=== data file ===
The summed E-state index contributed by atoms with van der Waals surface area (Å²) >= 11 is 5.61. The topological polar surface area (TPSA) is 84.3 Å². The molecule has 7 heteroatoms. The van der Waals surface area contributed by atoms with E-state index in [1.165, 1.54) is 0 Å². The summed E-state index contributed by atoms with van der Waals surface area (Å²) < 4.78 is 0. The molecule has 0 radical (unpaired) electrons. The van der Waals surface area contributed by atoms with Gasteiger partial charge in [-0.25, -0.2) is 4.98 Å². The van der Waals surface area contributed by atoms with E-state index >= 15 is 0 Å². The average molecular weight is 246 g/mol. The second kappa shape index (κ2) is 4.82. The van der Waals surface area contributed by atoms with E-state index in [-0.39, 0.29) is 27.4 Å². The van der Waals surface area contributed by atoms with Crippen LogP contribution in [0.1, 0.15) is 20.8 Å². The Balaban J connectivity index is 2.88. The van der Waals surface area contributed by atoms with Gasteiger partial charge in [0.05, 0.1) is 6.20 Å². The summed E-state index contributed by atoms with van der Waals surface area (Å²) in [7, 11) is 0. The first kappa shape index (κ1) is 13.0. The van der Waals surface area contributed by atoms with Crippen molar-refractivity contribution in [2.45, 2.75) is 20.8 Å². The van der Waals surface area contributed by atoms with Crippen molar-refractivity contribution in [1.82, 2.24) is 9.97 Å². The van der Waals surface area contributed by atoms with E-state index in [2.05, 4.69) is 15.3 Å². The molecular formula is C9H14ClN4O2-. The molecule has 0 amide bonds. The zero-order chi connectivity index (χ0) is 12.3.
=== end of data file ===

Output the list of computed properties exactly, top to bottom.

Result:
The summed E-state index contributed by atoms with van der Waals surface area (Å²) >= 11 is 5.61. The topological polar surface area (TPSA) is 84.3 Å². The molecule has 7 heteroatoms. The van der Waals surface area contributed by atoms with E-state index in [1.165, 1.54) is 0 Å². The summed E-state index contributed by atoms with van der Waals surface area (Å²) < 4.78 is 0. The molecule has 0 radical (unpaired) electrons. The van der Waals surface area contributed by atoms with Gasteiger partial charge in [-0.25, -0.2) is 4.98 Å². The van der Waals surface area contributed by atoms with E-state index >= 15 is 0 Å². The average molecular weight is 246 g/mol. The second kappa shape index (κ2) is 4.82. The van der Waals surface area contributed by atoms with E-state index in [-0.39, 0.29) is 27.4 Å². The van der Waals surface area contributed by atoms with Crippen LogP contribution in [0.1, 0.15) is 20.8 Å². The Balaban J connectivity index is 2.88. The van der Waals surface area contributed by atoms with Gasteiger partial charge in [0.05, 0.1) is 6.20 Å². The summed E-state index contributed by atoms with van der Waals surface area (Å²) in [7, 11) is 0. The first kappa shape index (κ1) is 13.0. The van der Waals surface area contributed by atoms with Crippen molar-refractivity contribution in [2.45, 2.75) is 20.8 Å². The van der Waals surface area contributed by atoms with Crippen molar-refractivity contribution in [1.82, 2.24) is 9.97 Å². The van der Waals surface area contributed by atoms with E-state index in [2.05, 4.69) is 15.3 Å². The molecular formula is C9H14ClN4O2-. The molecule has 0 amide bonds. The zero-order chi connectivity index (χ0) is 12.3.